First there were extreme sports, now it seems that extreme localisation is pouring over into the world of translation. We are referring to the story reported last week that Spar, the food retail giant, have decided to pilot a scheme in which local slang is being used on the descriptive labels of certain bottles of their own branded wine, instead of the recognized wine terminology. Apparently, the “translated” labels can be found on bottles for sale in Scotland, Newcastle, Liverpool and the Black Country. In Scotland the label is said to read: “A totally sotatin bevy. It’s bricht an’foo o’ flavur, wi plum, curranty fruit, mackin it taste awffy braw. A youngane’s colour wi cherries an black fruit on the nose, it has a laldy kick tae it, tha runs fae the front tae the back ac’yer mooth.” The Black Country’s version was: “Ayup, this mint bokkle of Merlot is grait ter goo with yoewer bostin fittle. Full bodoid an fruity with a hint of a bag of suck, the whiffs of rasberroys an straberroys collide in yaw chops. Bloomin aida, its red fruits aw a bit of a suproise, boot this saft wine is a bostin choice! Go on – gie it a goo!”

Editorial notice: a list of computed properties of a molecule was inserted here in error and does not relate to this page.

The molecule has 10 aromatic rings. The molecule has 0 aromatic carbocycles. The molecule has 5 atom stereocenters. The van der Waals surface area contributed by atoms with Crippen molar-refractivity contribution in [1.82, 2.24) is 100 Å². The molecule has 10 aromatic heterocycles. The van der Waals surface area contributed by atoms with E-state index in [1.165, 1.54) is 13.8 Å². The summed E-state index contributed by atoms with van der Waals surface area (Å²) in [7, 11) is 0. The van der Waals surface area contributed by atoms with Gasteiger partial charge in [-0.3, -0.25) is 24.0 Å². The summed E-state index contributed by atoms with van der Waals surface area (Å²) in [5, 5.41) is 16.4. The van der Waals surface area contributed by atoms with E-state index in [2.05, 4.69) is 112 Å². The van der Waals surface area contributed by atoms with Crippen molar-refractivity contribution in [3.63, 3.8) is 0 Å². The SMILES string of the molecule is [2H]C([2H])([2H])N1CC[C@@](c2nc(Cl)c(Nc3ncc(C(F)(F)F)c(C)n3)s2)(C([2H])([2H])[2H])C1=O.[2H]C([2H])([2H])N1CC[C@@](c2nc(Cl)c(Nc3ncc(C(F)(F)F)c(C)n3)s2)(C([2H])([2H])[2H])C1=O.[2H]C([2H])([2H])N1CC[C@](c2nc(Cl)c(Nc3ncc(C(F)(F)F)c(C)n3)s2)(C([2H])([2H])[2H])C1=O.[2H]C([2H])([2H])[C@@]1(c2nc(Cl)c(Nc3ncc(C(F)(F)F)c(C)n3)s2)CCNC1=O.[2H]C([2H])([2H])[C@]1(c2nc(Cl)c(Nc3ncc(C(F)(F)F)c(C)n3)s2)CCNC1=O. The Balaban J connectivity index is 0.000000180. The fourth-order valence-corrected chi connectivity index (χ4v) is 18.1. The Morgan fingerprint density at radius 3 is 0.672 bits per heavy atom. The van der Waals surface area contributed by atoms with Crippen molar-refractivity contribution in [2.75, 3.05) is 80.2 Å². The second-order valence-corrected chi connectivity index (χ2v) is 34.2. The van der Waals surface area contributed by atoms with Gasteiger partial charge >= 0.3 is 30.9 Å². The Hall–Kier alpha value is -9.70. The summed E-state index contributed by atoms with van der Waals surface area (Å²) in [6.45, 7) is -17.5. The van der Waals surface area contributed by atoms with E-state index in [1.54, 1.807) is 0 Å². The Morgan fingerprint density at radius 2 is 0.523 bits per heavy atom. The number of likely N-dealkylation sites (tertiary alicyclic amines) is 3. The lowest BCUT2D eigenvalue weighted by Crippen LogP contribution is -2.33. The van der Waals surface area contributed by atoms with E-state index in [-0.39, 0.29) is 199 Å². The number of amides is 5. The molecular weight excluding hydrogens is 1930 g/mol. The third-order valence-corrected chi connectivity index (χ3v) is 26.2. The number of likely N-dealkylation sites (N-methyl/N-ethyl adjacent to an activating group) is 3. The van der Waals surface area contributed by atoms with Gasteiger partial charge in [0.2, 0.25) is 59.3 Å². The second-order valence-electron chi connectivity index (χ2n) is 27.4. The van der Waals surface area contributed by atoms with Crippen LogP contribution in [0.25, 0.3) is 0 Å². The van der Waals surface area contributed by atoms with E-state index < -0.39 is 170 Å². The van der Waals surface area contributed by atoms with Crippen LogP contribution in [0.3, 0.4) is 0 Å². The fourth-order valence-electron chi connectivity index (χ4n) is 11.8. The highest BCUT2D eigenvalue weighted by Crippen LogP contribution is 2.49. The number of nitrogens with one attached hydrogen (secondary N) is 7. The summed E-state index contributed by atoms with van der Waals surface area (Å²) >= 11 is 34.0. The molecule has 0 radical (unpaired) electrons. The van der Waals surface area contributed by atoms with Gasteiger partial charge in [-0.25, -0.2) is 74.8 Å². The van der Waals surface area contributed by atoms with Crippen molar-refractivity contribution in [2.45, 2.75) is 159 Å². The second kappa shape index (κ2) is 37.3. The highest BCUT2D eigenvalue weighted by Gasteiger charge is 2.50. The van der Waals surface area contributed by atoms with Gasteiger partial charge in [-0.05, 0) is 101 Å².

Some might say that the localised descriptions are rather incomprehensible, even to speakers of the local dialect in question; some may call it a light-hearted marketing experiment; others may even call it condescending – but what cannot be denied is that this somewhat unique approach has certainly drawn attention to the wine industry and has also highlighted the fact that local dialects are still a salient feature of any community. Whichever side of the fence people sit on, reactions have been strong.
Spar have a turnover in excess of £2.7 billion in the UK alone and employ more than 50,000 people, which means that any such marketing decisions are not taken lightly. They also have a strong local bias whereby locally produced goods are stocked in many of their outlets and their Living Local project assesses the “positive impact of local sourcing and better collaboration between the community and its businesses.” Perhaps their new wine labels stemmed from their focus on community spirit.
Whether this suits everybody’s palate remains to be seen, but it has certainly been a talking point, which at the end of the day, is what language is all about.
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